As you bring your online events together, you want interactivity so it’s not talking heads with attendees pretending to listen. Do this by including icebreakers, musical moments, pop-up polls, breakout discussions, scavenger hunts, doodling exercises, physical activities, and scheduled breaks. Encourage note taking and grab screenshots as artifacts to share later. Leave time for questions before wrapping things up.

As you bring things to a close, it’s important everyone feels a sense of accomplishment. If ramblings drag on before the meeting abruptly cuts off, people will leave feeling empty. Keep the virtual energy juicy, review key takeaways, and encourage action to tie a bow on the efficiency of all your online events.

Neon Future

I’ve always been fascinated by technology and how humanity interacts with what’s next.

Whether it’s artificial intelligence (AI), space travel, computer vision, machine learning, biotech, transformative energy, quantum computing, cerebral transcendence, or synthetic materials, math, or physics we have yet to discover, the deep future is one of my favorite day dreams. I don’t often get to talk with others about these questions we can not answer, but TV shows, movies, books, and music provide fun ways to personalize each paradox.

Extra Shot
Year Million, Cosmos, Altered Carbon, Foundation, and NOVA are a few TV shows that lean into what our neon future may look like. The Matrix, Ghost In the Shell, Finch, Transcendence, Dune, Ready Player Two, Interstellar, The Martian, Lucy, and Ex Machina are a few of my favorite sci-fi movies in this realm. I can’t say I’ve read many books that connect on this front, but when it comes to music, a lot of EDM feels futuristic. In fact, the inspiration for my title comes from Steve Aoki’s latest odyssey and I’ll close with lyrics to maintain this state of trance.

As I think about the future and what technology may allow humanity to achieve, my mind drifts through an eternal field of abundance. Our destiny will naturally change the future of work. My hope is that instead of stealing jobs, the heightened infrastructure will advance our kind and provide more humans the chance to scrutinize their own creativity. Instead of worrying about turning a knob all day, society can focus more on what the turning knob accomplishes.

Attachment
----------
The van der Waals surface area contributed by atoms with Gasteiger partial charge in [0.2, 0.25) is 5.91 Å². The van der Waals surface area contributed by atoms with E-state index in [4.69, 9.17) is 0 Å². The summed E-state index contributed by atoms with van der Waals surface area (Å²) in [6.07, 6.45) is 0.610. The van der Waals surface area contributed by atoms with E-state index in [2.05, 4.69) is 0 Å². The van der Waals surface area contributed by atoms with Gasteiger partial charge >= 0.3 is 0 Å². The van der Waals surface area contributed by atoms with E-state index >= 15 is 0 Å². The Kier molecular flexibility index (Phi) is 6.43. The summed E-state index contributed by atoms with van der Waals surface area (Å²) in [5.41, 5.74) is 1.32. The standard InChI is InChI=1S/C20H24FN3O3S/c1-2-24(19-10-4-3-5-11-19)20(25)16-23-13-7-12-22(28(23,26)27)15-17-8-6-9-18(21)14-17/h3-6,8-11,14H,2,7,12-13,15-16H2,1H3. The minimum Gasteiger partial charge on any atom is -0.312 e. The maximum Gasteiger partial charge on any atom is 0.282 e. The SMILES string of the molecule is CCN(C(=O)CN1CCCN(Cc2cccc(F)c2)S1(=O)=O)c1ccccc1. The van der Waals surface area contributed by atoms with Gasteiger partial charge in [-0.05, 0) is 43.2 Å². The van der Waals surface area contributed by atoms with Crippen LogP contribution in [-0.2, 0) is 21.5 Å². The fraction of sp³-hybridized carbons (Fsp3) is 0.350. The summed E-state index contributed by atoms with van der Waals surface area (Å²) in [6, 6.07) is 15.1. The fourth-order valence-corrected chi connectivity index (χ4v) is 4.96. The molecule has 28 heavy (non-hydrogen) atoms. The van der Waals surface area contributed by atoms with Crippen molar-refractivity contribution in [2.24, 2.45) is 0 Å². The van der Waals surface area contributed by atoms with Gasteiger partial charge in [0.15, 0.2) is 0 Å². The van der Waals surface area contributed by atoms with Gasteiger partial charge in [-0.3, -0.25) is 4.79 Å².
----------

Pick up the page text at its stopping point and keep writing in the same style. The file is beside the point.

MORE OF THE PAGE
It’s hard to reflect on such vast unknowns. It’s even harder to find closure. This doesn’t do the trick, but one interesting question that I’ve asked many people, is “does everyone have an entrepreneurial spirit?” I’ve been surprised with how many people say no, but one of my favorite responses included a thoughtful caveat. Perhaps everyone has a creative spirit, but those who are able/willing to tolerate risk, unlock the opportunity to decipher their entrepreneurial spirit.

That said, when it comes to this discourse, I’m interested less about business, and more about the enjoyment of deep thoughts, interesting conversation, and pure wonder.

There’s light years more to unpack here and this was never meant to be a scientific summary. Think of this flickering spark as more of an invitation to cut loose for the neon future is entirely unpredictable, expect for one thing: that before you know it, the neon future, will be the past. Stay wild my friends!

Life has limitless variety
But today, because of aging, it does not have limitless scope
In the neon future life will have opportunity to explore its limitless diversity
Life will have no boundaries

Slide Deck Design

Ready to inspire the audience at pitch competitions? Perhaps you’re presenting a business at an event? Maybe you’re simply looking to host a meaningful meeting this week? Let’s explore translating your transmission with sharp slide deck design.

Before we dive in, why are slides even needed? Building a slide deck supports your key points while also establishing the tone and cadence of your performance. One development approach is to plan what will be said, and then wrap slides around that narrative. An alternate approach is to build the slide deck, which helps synthesize your storytelling. I personally find that the process of building a slide deck helps me lock in the story.